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Five macro trends shaping the future of travel

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December 2, 2013

Five macro trends shaping the future of travel

Future of travel trendsThe phrase ?future of travel? is thrown around liberally in this industry, often as part of the dialogue around launching innovative products or disruptive startups.

But more often than not, there are wider forces at work which are helping shape the direction of the sector or influencing consumer behaviour that in turn impacts how they interact with brands.

Siew Hoon Yeoh of WebinTravel gave a keynote address at the CAPA Summit in Amsterdam this week, outlining five macro level trends which are impacting the travel industry in Asia.

Here are the five trends and some commentary on each:

1. Urbanisation Cities are growing at rapid rates, especially in China, with large swathes of a population moving from rural and sometimes basic dwellings to hi-tech urban areas.

As a result, some are experiencing the web for the very first time or are now using sites more frequently to buy products and stay connected with friends, family and colleagues.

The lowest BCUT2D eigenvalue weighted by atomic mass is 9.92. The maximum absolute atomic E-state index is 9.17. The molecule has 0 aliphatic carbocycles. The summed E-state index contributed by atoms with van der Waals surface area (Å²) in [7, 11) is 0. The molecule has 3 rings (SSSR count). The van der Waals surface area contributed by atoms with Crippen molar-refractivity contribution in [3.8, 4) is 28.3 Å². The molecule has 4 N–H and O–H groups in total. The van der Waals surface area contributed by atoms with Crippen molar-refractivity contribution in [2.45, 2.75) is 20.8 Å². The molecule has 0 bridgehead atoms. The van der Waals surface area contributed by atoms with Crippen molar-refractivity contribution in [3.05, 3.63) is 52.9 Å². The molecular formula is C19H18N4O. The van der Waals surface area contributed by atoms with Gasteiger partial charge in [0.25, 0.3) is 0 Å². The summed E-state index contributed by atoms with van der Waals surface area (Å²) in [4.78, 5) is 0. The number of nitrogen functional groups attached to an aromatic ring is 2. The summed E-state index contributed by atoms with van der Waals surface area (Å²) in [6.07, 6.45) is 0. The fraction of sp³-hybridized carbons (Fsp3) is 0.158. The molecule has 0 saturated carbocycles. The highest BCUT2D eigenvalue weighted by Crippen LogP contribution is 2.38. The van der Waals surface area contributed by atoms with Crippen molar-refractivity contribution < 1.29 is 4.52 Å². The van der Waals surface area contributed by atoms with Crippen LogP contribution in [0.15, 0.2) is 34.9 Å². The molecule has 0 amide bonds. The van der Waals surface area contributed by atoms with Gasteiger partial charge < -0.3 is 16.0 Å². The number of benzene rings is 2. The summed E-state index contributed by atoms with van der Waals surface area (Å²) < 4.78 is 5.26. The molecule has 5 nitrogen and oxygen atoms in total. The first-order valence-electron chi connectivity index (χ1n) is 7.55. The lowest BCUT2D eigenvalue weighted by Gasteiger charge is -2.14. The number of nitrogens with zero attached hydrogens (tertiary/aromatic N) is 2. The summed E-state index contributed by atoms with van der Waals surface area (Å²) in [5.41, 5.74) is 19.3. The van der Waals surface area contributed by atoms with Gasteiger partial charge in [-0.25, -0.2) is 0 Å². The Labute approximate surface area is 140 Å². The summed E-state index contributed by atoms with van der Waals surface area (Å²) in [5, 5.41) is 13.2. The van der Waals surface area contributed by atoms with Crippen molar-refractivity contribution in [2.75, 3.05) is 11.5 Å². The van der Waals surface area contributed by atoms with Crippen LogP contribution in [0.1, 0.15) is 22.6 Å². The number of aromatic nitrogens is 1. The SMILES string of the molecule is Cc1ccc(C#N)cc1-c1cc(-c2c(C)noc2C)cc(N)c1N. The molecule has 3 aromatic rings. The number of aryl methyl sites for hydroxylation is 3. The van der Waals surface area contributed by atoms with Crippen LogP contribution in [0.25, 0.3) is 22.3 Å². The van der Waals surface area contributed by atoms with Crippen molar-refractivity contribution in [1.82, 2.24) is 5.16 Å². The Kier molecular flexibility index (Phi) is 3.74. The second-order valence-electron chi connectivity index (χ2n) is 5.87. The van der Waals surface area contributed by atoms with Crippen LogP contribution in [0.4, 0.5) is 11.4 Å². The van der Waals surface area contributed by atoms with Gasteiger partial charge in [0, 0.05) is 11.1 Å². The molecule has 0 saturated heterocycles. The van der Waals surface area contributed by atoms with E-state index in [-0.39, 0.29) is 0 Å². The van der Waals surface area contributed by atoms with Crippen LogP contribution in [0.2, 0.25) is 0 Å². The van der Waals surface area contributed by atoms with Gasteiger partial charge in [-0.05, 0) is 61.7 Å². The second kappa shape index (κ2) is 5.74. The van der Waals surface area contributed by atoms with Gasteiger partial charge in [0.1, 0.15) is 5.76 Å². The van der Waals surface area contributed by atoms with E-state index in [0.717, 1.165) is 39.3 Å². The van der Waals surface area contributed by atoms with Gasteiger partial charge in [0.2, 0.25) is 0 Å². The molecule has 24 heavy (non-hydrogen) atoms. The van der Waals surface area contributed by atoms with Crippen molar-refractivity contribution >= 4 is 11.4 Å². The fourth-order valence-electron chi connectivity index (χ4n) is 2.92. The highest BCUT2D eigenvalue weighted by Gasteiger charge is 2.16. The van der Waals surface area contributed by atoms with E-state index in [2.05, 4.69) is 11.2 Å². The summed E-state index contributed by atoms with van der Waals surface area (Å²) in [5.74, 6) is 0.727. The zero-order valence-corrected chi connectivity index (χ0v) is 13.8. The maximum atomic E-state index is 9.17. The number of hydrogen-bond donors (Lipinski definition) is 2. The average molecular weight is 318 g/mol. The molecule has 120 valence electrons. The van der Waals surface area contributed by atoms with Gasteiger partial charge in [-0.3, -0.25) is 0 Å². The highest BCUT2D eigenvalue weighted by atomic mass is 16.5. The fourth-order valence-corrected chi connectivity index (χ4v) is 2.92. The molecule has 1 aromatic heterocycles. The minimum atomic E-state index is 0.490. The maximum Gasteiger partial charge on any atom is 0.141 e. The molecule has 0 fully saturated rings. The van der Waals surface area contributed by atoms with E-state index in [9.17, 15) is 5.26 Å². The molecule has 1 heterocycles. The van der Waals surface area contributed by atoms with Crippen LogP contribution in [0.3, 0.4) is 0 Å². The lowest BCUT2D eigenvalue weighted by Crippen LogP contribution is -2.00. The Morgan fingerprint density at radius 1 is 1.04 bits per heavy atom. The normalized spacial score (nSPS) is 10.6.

2. Growth of middle class The increased level of urbanisation has also created new industries and, in turn, pushed the average income in some countries to previously unseen levels.

This emerging middle class has money to spend, not only on homes and household goods but on travel products such as personal leisure trips to domestic and international destinations.

Many of these people are also finding themselves on business trips for the first time as home-grown industries expand overseas and into new markets or global businesses set up operations in countries around the Asia-Pacific region.

3. Low-cost carriers No-frills airlines didn?t really exist in Asia until around ten years ago, with local legacy or western airlines accounting for almost all air travel into and around the region.

The number of air seats on low cost carriers sold in South East Asia alone now accounts for some 58% of the total.

Carriers such as Air Asia, Tiger Airways, Jetstar and, more recently, Scoot have opened up previously hard-to-reach destinations for domestic and international passengers.

And with the model following that of its European and North American counterparts closely, cheap fares have levelled the playing field to the extent that large numbers of people are flying for the first time or are travelling more often to destinations previously beyond their imagination and pocket.

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Source tnooz,

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